For too long our oral health has been considered to be a separate entity to our overall health. The typical belief is that having good oral health means having a nice smile, and that tooth decay or gum disease are an inevitable part of life. The reality is, in fact, that oral health and general health are inexplicably linked, the appearance of your teeth is only one aspect of good oral health, and there is nothing inevitable about oral diseases.  For too long we have ignored the importance of good oral health and its significance in safeguarding general health and well-being. 

Imagine, on your hand you have a wound.  It’s about the size of your palm and has been there for many years.  It doesn’t heal but you’re not worried.  It doesn’t hurt and the bleeding every time you wash your hands has been happening for years. 

Sounds crazy right?  

The ‘wound’ (infected and inflamed gum tissues) in a mouth with moderate to severe gum disease is equivalent to a wound about the size of the palm of your hand.  If we had a wound that size on any other part of our body, we wouldn’t just ignore it.  We would instinctively know that that non-healing wound was not good for our general health.  Yet when it comes to oral disease, for some reason we respond differently, often dismissing the symptoms of disease such as bleeding when cleaning our teeth as unimportant, insignificant or even ‘normal’.  

It’s time to make our mouth a part of our body again.  Understanding the role oral disease potentially has to play in our general health and well-being is key to improving both our oral health and safeguarding our general health and well-being for our lifetime. 

Research continues to demonstrate the existence of relationships between oral disease, inflammation and general health conditions like diabetes, heart disease, stroke, pre-term and low birth weight births, pneumonia and respiratory (lung) disease, cancer and Alzheimer’s.  The list of conditions likely affected by the inflammation associated with oral disease continues to grow each year. 

While research continues to determine exactly how the relationship between oral disease and general health conditions occurs, it is clear the presence of oral conditions can negatively impact on the treatment and management these health issues. Even for those not suffering from the types of health issues previously listed, the presence of oral disease can affect many aspects of daily life, from personal relations to self-confidence and to the ability to consume and enjoy food. 

Given the significant impact the mouth can have on our overall health and well-being, it is essential to know how to achieve and maintain good oral health. Continuing to refine your home oral hygiene routine throughout your lifetime, having regular maintenance appointments with your Dentist and Hygienist and avoiding risk factors are all crucial factors for good oral and whole-body health.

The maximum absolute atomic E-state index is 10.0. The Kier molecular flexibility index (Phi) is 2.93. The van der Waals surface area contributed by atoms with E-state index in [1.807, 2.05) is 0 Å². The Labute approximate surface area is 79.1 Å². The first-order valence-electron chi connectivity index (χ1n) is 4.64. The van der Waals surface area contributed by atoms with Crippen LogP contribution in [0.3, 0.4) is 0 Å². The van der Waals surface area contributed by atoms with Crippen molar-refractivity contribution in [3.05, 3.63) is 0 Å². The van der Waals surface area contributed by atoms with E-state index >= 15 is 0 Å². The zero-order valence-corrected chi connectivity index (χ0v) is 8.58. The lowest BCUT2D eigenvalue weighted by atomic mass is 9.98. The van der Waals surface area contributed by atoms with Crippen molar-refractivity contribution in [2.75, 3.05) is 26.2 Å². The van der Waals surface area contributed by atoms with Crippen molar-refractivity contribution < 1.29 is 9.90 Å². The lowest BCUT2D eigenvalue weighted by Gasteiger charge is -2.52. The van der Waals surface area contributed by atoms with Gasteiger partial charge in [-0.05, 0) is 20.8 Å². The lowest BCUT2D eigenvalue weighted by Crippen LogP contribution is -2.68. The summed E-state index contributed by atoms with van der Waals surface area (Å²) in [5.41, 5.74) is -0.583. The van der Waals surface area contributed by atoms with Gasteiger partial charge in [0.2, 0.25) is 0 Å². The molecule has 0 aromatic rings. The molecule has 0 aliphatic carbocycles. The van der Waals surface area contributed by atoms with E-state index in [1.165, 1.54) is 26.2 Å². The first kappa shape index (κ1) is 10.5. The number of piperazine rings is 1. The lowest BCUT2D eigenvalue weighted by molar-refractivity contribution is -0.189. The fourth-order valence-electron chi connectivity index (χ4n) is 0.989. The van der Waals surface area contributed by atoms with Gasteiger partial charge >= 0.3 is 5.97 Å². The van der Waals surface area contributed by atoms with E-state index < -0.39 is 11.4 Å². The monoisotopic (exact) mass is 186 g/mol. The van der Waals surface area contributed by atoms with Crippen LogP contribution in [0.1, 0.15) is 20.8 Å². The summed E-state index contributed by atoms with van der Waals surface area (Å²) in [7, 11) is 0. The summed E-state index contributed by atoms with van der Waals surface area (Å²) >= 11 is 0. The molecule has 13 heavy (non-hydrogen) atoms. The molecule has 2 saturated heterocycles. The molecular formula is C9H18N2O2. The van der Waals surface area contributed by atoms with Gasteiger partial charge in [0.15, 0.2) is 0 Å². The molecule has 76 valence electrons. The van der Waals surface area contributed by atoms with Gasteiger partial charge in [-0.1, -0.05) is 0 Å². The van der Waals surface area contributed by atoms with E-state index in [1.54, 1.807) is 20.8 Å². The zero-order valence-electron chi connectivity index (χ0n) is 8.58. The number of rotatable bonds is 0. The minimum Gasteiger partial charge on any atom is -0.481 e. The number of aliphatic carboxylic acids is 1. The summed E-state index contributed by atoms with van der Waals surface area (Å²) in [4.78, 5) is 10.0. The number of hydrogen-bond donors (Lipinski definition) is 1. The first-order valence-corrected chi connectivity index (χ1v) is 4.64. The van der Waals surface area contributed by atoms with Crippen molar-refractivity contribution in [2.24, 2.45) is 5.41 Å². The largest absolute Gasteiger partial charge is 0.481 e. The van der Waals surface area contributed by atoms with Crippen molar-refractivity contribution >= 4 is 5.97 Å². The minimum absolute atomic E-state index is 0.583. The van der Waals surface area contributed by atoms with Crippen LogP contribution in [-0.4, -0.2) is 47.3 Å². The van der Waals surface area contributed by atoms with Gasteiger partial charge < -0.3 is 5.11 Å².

Good oral hygiene habits ideally formed from an early age include brushing twice a day for two minutes each time, flossing once daily and using a fluoridated toothpaste.  It is the bacteria we try to disrupt or remove each time we brush and floss that are ultimately responsible for oral disease such as tooth decay and gum disease.  It is the inflammation that results from these oral infections that is ultimately linked to general health conditions. 

Supplementing your oral care routine with biannual examinations and professional scale and cleans is the best way to ensure your teeth and gums are healthy. Dental examinations allow for early detection and treatment of any oral disease, resulting in a more favourable outcome. Even with good personal oral hygiene habits, professional cleaning is essential for removing the inevitable build of plaque and calculus. 

Our food and lifestyle choices may also put our oral health at risk. Healthy diets that are low in sugar and high in fruit and vegetables is a great way to protect our mouth and body. Avoiding excessive consumption of alcohol while not consuming tobacco at all are additional ways to reduce risk. 

Medications required to manage some general health conditions can reduce saliva flow and cause xerostomia or ‘dry mouth’.? Saliva is our natural defence against tooth decay.  It plays an important role in oral cleansing and neutralises decay causing acids produced by bacteria in the mouth.? Lack of saliva thus increases the risk and severity of oral disease. 

Next time you visit your Medland Dentist or Hygienist, be sure to discuss any changes to your general health and the medications you are taking.? Our knowledge of your general health concerns and lifestyle factors assist us in making individual oral health recommendations that recognize this important whole-body approach to care.  It is for this reason that we ask that you update your medical history every year using our?paperless ‘Clinipad’ system.? We will also verbally ask you if you have had any changes to your general health or medications each time you attend an appointment.? 

 Medland Dental has a long history of supporting our patients to achieve optimal oral health through our commitment to providing unbiased and uncompromising dentistry in combination with genuine patient care and attention, that is understanding, warm and gentle.  It’s time to make our mouth a part of our body again.  Understanding the role oral disease potentially has to play in our general health and well-being is key to improving both our oral health and safeguarding our general health and well-being for our lifetime.  We look forward to sharing more about oral health with you this August! Follow us on Facebook or Instagram for updates from Medland Dental during Dental Health Week 2021.